Somewhere along the way, I developed a disinterest in gear that bordered on distaste.
For way too long, I played lead guitar with an acoustic to avoid having to put together an electric rig, and while I’d replace strings when they broke and bring stuff in to get repaired when it wasn’t working, that’s the most I wanted to think about my equipment. When I did start playing electric again — I spent a solid decade avoiding it — I bought a Boss ME-50 hoping that one big effects board would keep me from having to think about individual components, but I grew to hate how much I didn’t understand about it. I have three single-function Boss pedals now, including my tuner, and even those can stress me out.
Things started to shift a few weeks ago, when I got sick of 9-volt batteries and the panicky troubleshooting I had to endure just to get a soundcheck going. I bought a power supply that instantly paid for itself when I thought about how many batteries I’d been buying, and I finally got patch cords to connect my pedals so there wouldn’t constantly be cable spaghetti at my feet. These are baby steps, but I can already feel the hostility I built up receding. It feels like we’re a team again. For the first time, maybe.
Feels like I took another step when I watched the video above. It’s a neat premise for an interview — surprise Newport Folk Festival performers with the guitar Dylan played when he went electric in 1965 — and there’s something the interview captures that I think I especially needed to see, which is an artist’s appreciation for his tools. If you really love something, then you should love what makes that thing possible. It’s not Isbell’s reverence for the Dylan Goes Electric Legend that grabbed me — it was his amazement at holding such a pristine instrument of that vintage, and how easily he identifies what makes it such a specimen. Makes me think of Remy from Ratatouille and how bonkers he goes over ingredients. He’s so psyched about every part of the process. I think about that all the time when I’m chopping garlic.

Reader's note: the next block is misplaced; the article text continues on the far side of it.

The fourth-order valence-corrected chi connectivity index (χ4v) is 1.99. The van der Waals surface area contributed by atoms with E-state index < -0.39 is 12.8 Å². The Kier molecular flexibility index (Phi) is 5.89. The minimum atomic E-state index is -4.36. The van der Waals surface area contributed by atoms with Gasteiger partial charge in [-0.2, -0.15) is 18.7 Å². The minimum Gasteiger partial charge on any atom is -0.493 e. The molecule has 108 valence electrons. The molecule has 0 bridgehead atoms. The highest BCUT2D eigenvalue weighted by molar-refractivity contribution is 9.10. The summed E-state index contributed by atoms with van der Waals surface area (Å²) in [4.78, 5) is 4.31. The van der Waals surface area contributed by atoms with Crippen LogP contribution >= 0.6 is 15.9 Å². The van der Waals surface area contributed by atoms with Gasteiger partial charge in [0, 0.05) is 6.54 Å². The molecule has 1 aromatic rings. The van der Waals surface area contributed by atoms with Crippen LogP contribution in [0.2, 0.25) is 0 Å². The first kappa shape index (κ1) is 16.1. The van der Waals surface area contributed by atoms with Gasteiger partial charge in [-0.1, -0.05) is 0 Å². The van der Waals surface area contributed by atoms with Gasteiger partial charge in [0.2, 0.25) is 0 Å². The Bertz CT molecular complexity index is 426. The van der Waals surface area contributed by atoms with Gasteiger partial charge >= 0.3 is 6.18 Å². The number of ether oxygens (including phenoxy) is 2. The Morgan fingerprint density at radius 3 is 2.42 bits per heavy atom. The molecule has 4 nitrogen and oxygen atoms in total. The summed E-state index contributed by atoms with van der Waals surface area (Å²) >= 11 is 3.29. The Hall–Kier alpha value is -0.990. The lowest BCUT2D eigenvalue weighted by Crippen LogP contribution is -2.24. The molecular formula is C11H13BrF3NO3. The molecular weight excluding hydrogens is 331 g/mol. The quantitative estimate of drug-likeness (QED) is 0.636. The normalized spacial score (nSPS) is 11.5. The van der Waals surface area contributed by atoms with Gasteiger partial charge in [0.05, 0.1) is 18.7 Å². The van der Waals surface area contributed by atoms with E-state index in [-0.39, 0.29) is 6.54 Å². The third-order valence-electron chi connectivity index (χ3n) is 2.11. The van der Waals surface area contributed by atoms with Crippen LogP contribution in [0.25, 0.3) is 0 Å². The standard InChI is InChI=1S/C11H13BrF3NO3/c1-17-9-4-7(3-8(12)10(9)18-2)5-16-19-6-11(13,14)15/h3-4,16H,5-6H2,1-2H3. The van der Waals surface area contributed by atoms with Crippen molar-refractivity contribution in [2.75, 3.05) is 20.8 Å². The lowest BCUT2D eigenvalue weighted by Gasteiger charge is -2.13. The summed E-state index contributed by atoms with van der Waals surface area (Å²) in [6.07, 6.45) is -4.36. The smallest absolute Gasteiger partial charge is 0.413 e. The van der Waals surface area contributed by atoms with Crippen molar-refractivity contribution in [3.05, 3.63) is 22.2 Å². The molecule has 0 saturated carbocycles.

If I had to guess, there’s a deeper reason why I’ve been keeping my gear at arm’s length. Some problem with the music I’m writing, or some guilty hangup I need to untangle. (With me, guilt is usually in there somewhere.) Because the look on Isbell’s face when he’s admiring the condition of Dylan’s Strat — I want that. I want that combination of awe and understanding. I want my instrument to be a source of inspiration and joy, and I want to look forward to holding it and practicing with it. If and when I get there, I bet the music I make will reflect it. Something tells me Dylan felt the same way back in 1965.